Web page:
Neil Young & Crazy Horse
By Blaine Schultz
It’s all there in black and white – Neil Young’s black Gibson Les Paul and Danny Whitten’s white Gretsch ( well maybe he played the orange one that night). This album is about guitars. While bootlegs of both early and late Fillmore shows have circulated for years, it is great that Neil decided to give this recording a legitimate release. After Young hijacked three members of the Rockets and renamed them Crazy Horse they quickly went into a studio and cut the album Everybody Knows This is Nowhere. That record’s visceral aesthetic was not going to get it confused with any of the Woodstock hippy hangover music clogging radio’s arteries back in 1969. Live at the Fillmore East is the first volume of Young’s long-awaited archive series.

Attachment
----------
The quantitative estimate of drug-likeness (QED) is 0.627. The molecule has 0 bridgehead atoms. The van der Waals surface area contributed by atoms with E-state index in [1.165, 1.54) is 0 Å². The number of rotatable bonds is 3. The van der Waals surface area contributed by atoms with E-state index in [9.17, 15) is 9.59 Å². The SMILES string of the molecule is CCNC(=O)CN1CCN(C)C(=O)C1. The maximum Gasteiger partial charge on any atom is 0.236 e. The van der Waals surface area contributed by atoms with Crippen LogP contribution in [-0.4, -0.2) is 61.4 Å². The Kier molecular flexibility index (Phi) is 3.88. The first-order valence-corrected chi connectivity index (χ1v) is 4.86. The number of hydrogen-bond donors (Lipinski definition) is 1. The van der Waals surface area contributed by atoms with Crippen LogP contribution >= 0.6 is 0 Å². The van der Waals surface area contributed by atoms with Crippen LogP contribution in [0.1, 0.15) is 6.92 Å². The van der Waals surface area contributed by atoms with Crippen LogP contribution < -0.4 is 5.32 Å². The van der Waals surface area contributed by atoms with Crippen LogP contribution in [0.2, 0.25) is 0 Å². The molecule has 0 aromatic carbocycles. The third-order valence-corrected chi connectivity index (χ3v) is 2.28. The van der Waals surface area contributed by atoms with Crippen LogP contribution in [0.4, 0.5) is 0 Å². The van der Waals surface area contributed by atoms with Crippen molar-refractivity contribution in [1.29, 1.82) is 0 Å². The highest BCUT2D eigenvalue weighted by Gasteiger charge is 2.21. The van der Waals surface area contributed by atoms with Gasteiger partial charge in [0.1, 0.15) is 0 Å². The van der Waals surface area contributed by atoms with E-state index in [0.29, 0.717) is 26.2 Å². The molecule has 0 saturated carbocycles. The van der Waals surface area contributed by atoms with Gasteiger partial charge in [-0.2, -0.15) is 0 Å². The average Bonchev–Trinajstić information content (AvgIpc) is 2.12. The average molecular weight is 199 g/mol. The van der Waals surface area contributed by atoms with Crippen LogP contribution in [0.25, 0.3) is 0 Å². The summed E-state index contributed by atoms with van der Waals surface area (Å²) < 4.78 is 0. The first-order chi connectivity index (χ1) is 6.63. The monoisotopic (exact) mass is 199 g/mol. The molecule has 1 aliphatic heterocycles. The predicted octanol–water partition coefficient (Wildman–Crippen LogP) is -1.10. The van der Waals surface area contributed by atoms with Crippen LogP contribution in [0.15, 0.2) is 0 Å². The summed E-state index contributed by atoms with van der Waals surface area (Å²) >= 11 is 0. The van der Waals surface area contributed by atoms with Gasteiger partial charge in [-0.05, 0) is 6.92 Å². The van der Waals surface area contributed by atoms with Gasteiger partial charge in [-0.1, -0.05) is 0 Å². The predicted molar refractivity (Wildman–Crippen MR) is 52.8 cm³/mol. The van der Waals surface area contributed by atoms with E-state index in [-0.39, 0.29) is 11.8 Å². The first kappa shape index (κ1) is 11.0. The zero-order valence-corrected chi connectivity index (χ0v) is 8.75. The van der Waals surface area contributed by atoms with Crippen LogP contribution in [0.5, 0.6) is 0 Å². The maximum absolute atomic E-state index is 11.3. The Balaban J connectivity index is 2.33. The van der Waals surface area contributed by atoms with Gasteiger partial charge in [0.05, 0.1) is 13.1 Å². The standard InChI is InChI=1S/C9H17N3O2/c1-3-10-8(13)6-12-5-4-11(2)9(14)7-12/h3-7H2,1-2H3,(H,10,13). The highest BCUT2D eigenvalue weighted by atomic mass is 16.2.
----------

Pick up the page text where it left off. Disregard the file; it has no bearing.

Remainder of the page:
Which brings us to the twin towers of dread and shred, “Down By the River” and “Cowgirl in the Sand,” two rock & roll epics that sit real nice on the same shelf with Dylan getting rearranged by Hendrix. Could it have been something in the air – Miles Davis was also on the bill at the Fillmore – because Neil Young and Crazy Horse stretch rock & roll’s time/space equation into something that Davis and John Coltrane developed in jazz. That is, taking a simple two chord minor key vamp and exploring variations and possibilities that turn dumbass jamming (man) on its dead head. For well over ten minutes on each tune the rhythm section establishes a pocket and Young and Whitten feign and attack like a pair of fencers playing for keeps. Sure there is some skeletal lyrics here, gothic old west kinda stuff that sets the scene, but his is all about guitars. Sam Peckinpah guitars. Guitars that sound like they are strung with barb wire and you can almost see the blood splashed on the pickguard. Young’s distinct style would never get him confused with some speed demon parroting blues licks or scales. It’s been suggested a childhood bout with polio or his epilepsy might affect his playing, which is just as likely to shoot off shards and sparks as it is to be pleasantly melodic. Just when you think the tune is winding down Young gains a second (or third) wind and the playing heats up another notch of mania. And just as quickly, the show is over. Kinda like the 60s. VS